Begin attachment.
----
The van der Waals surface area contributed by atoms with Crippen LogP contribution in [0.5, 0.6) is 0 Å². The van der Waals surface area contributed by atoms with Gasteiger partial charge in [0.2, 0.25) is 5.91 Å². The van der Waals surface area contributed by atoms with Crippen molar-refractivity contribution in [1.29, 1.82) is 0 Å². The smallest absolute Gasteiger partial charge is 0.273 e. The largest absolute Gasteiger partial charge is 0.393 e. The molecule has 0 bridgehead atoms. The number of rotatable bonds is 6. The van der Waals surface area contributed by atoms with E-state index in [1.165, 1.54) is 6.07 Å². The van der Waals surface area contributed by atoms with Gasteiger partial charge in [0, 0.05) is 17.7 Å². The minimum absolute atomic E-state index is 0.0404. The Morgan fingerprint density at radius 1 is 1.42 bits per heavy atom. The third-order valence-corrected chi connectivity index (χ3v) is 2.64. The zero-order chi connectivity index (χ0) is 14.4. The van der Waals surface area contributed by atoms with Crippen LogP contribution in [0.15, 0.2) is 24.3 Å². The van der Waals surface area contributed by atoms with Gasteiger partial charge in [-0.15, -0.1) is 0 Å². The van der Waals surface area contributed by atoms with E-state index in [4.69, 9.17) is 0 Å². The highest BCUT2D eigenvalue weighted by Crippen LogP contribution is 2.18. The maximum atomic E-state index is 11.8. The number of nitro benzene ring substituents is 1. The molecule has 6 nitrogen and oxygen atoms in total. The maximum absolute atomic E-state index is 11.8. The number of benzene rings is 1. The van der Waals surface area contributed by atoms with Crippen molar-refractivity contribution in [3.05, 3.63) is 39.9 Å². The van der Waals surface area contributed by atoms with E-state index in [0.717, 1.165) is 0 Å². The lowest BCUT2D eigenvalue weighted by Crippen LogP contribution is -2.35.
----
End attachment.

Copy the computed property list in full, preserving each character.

The van der Waals surface area contributed by atoms with Crippen LogP contribution in [0.5, 0.6) is 0 Å². The van der Waals surface area contributed by atoms with Gasteiger partial charge in [0.2, 0.25) is 5.91 Å². The van der Waals surface area contributed by atoms with Crippen molar-refractivity contribution in [1.29, 1.82) is 0 Å². The smallest absolute Gasteiger partial charge is 0.273 e. The largest absolute Gasteiger partial charge is 0.393 e. The molecule has 0 bridgehead atoms. The number of rotatable bonds is 6. The van der Waals surface area contributed by atoms with E-state index in [1.165, 1.54) is 6.07 Å². The van der Waals surface area contributed by atoms with Gasteiger partial charge in [0, 0.05) is 17.7 Å². The minimum absolute atomic E-state index is 0.0404. The Morgan fingerprint density at radius 1 is 1.42 bits per heavy atom. The third-order valence-corrected chi connectivity index (χ3v) is 2.64. The zero-order chi connectivity index (χ0) is 14.4. The van der Waals surface area contributed by atoms with Crippen LogP contribution in [0.15, 0.2) is 24.3 Å². The van der Waals surface area contributed by atoms with Gasteiger partial charge in [-0.15, -0.1) is 0 Å². The van der Waals surface area contributed by atoms with E-state index in [4.69, 9.17) is 0 Å². The highest BCUT2D eigenvalue weighted by Crippen LogP contribution is 2.18. The maximum atomic E-state index is 11.8. The number of nitro benzene ring substituents is 1. The molecule has 6 nitrogen and oxygen atoms in total. The maximum absolute atomic E-state index is 11.8. The number of benzene rings is 1. The van der Waals surface area contributed by atoms with Crippen molar-refractivity contribution in [3.05, 3.63) is 39.9 Å². The van der Waals surface area contributed by atoms with E-state index in [0.717, 1.165) is 0 Å². The lowest BCUT2D eigenvalue weighted by Crippen LogP contribution is -2.35.